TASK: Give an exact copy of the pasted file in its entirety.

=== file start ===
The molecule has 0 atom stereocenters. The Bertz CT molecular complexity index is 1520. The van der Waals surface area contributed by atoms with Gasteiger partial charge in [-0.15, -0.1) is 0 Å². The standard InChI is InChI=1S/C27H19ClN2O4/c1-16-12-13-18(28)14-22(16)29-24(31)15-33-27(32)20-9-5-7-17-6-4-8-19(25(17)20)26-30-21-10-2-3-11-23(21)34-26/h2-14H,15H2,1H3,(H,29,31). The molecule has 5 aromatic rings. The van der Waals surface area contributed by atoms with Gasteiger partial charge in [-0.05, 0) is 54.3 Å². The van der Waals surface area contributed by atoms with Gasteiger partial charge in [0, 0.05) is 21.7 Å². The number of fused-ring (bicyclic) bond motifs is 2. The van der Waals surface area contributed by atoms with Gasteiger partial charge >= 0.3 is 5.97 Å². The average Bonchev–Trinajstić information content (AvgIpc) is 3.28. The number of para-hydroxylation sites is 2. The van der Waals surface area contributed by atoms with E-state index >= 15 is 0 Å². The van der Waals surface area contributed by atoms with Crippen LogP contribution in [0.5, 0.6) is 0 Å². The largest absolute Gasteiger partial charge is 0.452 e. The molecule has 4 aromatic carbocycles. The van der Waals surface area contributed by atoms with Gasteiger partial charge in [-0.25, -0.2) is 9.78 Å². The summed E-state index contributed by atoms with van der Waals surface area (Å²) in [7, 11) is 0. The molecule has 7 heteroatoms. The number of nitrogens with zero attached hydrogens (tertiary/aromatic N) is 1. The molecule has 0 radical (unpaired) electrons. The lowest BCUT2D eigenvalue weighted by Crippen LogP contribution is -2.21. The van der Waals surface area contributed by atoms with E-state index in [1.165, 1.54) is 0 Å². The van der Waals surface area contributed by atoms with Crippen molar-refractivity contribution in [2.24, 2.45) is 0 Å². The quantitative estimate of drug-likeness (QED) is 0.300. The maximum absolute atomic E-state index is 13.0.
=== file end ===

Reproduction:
The molecule has 0 atom stereocenters. The Bertz CT molecular complexity index is 1520. The van der Waals surface area contributed by atoms with Gasteiger partial charge in [-0.15, -0.1) is 0 Å². The standard InChI is InChI=1S/C27H19ClN2O4/c1-16-12-13-18(28)14-22(16)29-24(31)15-33-27(32)20-9-5-7-17-6-4-8-19(25(17)20)26-30-21-10-2-3-11-23(21)34-26/h2-14H,15H2,1H3,(H,29,31). The molecule has 5 aromatic rings. The van der Waals surface area contributed by atoms with Gasteiger partial charge in [-0.05, 0) is 54.3 Å². The van der Waals surface area contributed by atoms with Gasteiger partial charge in [0, 0.05) is 21.7 Å². The number of fused-ring (bicyclic) bond motifs is 2. The van der Waals surface area contributed by atoms with Gasteiger partial charge >= 0.3 is 5.97 Å². The average Bonchev–Trinajstić information content (AvgIpc) is 3.28. The number of para-hydroxylation sites is 2. The van der Waals surface area contributed by atoms with E-state index >= 15 is 0 Å². The van der Waals surface area contributed by atoms with Crippen LogP contribution in [0.5, 0.6) is 0 Å². The largest absolute Gasteiger partial charge is 0.452 e. The molecule has 4 aromatic carbocycles. The van der Waals surface area contributed by atoms with Gasteiger partial charge in [-0.25, -0.2) is 9.78 Å². The summed E-state index contributed by atoms with van der Waals surface area (Å²) in [7, 11) is 0. The molecule has 7 heteroatoms. The number of nitrogens with zero attached hydrogens (tertiary/aromatic N) is 1. The molecule has 0 radical (unpaired) electrons. The lowest BCUT2D eigenvalue weighted by Crippen LogP contribution is -2.21. The van der Waals surface area contributed by atoms with E-state index in [1.165, 1.54) is 0 Å². The van der Waals surface area contributed by atoms with Crippen molar-refractivity contribution in [2.24, 2.45) is 0 Å². The quantitative estimate of drug-likeness (QED) is 0.300. The maximum absolute atomic E-state index is 13.0.